The guests entered the grand hall for their first glimpse of the amberhued onyx walls and massive crystal chandeliers...

      (pp. None)
    • FOUR 1968–Year of Crisis
      (pp. 102-116)

      THERE WAS LITTLE ANY ADMINISTRATOR could do to stop the wave of student dissent as the nation became mired in the Vietnam War. Soon after the academic year 1968 began UCLA students staged a massive sit-in at the Administration Building, protesting campus recruitment by Dow Chemical Company, manufacturer of napalm.¹ Murphy was absent from campus as the incident erupted, and Chuck Young frantically telephoned him for instructions on how to proceed. The LAPD arrived but were sent away when Young persuaded the demonstrators to disband, promising to arrange a meeting with the chancellor.²

      The protests, however, continued. Students for a...


    • FIVE The Chancellor Becomes CEO
      (pp. 119-137)

      FRANKLIN MURPHY ARRIVED IN SEPTEMBER 1968 to take up his duties in the historic Times Mirror building at First and Spring Streets. The imposing streamline modern structure designed by Gordon B. Kaufman in 1934 was described by one executive as “prison modern.” The focal point of the lobby, a revolving globe measuring five and a half feet in diameter, signified the worldwide coverage of theTimes.The bronze eagle perched on a pedestal in the elevator lobby was the same ominous raptor that had “stood guard atop three successive Times buildings from 1881 to 1935.”¹ Murphy rode the nickel-plated elevator...

    • SIX The Chandler Empire in the Watergate Years
      (pp. 138-171)

      U.S. BUSINESS WOULD INCREASINGLY SUFFER over the next decade, but 1971 was still bright as Murphy opened the Times Mirror Company annual report and studied his photograph and his commentary as chairman. The company’s year-end record affirmed that he had performed well; three years into his new role, he was wearing it like a suit of clothes, tailor-made. The sleek report announced earnings for the year of $34.9 million, equal to $2.08 per share. At the start of the 1960s the company achieved a benchmark goal of $200 million in revenues for the first time; it finished 1971 with revenues...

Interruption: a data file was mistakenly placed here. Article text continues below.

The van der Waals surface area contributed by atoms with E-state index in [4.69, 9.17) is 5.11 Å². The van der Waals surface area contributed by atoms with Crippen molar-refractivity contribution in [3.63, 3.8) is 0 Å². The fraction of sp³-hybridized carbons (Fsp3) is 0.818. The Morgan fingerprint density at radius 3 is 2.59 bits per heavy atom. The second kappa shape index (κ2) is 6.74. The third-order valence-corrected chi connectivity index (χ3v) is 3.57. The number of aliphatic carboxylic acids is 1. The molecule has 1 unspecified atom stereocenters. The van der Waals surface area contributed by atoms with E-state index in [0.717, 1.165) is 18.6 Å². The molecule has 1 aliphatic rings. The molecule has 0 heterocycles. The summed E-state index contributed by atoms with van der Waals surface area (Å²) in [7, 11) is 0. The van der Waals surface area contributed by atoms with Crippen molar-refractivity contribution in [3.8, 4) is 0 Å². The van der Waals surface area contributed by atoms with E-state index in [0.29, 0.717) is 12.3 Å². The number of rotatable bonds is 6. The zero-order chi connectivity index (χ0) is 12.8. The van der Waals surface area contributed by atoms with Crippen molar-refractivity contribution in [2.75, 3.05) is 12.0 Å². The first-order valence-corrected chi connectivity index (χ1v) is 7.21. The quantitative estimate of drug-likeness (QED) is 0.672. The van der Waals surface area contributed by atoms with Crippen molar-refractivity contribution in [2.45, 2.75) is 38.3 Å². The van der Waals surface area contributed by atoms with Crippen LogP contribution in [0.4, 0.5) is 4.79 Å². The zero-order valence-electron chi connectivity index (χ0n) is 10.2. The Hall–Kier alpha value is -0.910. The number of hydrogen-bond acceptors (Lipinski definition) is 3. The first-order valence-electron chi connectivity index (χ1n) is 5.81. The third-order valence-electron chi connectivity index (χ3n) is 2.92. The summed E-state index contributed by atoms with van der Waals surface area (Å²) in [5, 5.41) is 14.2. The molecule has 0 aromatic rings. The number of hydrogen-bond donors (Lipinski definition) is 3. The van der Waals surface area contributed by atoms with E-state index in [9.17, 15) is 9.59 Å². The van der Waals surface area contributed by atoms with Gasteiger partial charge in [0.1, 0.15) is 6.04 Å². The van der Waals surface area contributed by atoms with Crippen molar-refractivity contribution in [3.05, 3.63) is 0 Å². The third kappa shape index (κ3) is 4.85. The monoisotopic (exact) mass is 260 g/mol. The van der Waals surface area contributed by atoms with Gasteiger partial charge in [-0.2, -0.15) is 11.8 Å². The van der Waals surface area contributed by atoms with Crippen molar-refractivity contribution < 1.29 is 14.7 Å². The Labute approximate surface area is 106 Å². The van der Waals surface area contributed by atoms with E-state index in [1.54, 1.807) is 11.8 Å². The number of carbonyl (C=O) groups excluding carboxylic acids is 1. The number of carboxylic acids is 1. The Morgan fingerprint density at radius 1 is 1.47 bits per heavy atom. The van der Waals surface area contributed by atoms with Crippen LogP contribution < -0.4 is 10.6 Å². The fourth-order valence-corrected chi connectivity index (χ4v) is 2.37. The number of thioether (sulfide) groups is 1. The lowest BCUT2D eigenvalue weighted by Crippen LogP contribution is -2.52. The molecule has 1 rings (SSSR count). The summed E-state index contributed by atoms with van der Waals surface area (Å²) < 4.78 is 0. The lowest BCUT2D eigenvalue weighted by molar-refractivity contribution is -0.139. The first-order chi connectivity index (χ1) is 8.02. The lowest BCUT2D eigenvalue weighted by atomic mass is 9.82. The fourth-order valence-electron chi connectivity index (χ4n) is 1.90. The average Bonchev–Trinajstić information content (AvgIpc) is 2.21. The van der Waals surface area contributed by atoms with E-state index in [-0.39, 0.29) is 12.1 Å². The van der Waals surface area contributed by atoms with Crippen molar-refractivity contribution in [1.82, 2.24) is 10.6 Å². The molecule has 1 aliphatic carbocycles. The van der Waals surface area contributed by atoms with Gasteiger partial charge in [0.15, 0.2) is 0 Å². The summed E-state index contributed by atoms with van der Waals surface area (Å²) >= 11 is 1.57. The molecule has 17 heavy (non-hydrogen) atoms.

• SEVEN Power and Philanthropy
      (pp. 172-206)

      UNLIKE THE EAST COAST WHERE power typically devolved from one generation to the next through private fortunes, power in the West rested with the owners and managers of the region’s most powerful and successful corporations. As early as 1963 theNew York Timesdetected a shift in the Pastel Empire: new names and new money were competing with old families for prominence. Active newcomers growing affluent in the retail business, industry, and finance were described as embarrassed by the city’s cultural deficiencies and eager to do something about it. The old guard either retreated to suburban bastions or faded “into...


    • EIGHT The Los Angeles County Museum of Art
      (pp. 209-238)

      THE COUNTY MUSEUM IN HANCOCK PARK shares a site with the Rancho La Brea Tar Pits, the world-famous repository of Ice Age fossils in the heart of the city’s Miracle Mile commercial district. The tar pits formed when crude oil seeped to the surface, leaving pools of sticky asphalt, which was used for waterproofing for thousands of years by Native Americans. The heavy, viscous asphalt had trapped unwary animals through the ages, creating a treasure trove of ancient animal remains. In contrast to the bubbling black pools and the odorous pits, the museum was designed as a group of pristine...

      (pp. None)
    • NINE The National Gallery of Art
      (pp. 239-260)

      BY 1985 FRANKLIN MURPHY HAD SERVED for twenty-one years as a trustee of the National Gallery, the renowned institution founded by the financier Andrew Mellon. He had worked closely with Paul Mellon, who was determined to bring to fruition his father’s dream: a national gallery that would be enthusiastically patronized and claimed by Americans as their own sanctuary for great works of art.¹ Murphy not only understood Andrew Mellon’s concept for the Gallery, but he perceived the psychological underpinning that drew Paul to devote himself to his father’s plan. “This Gallery is a reflection of the love of one man...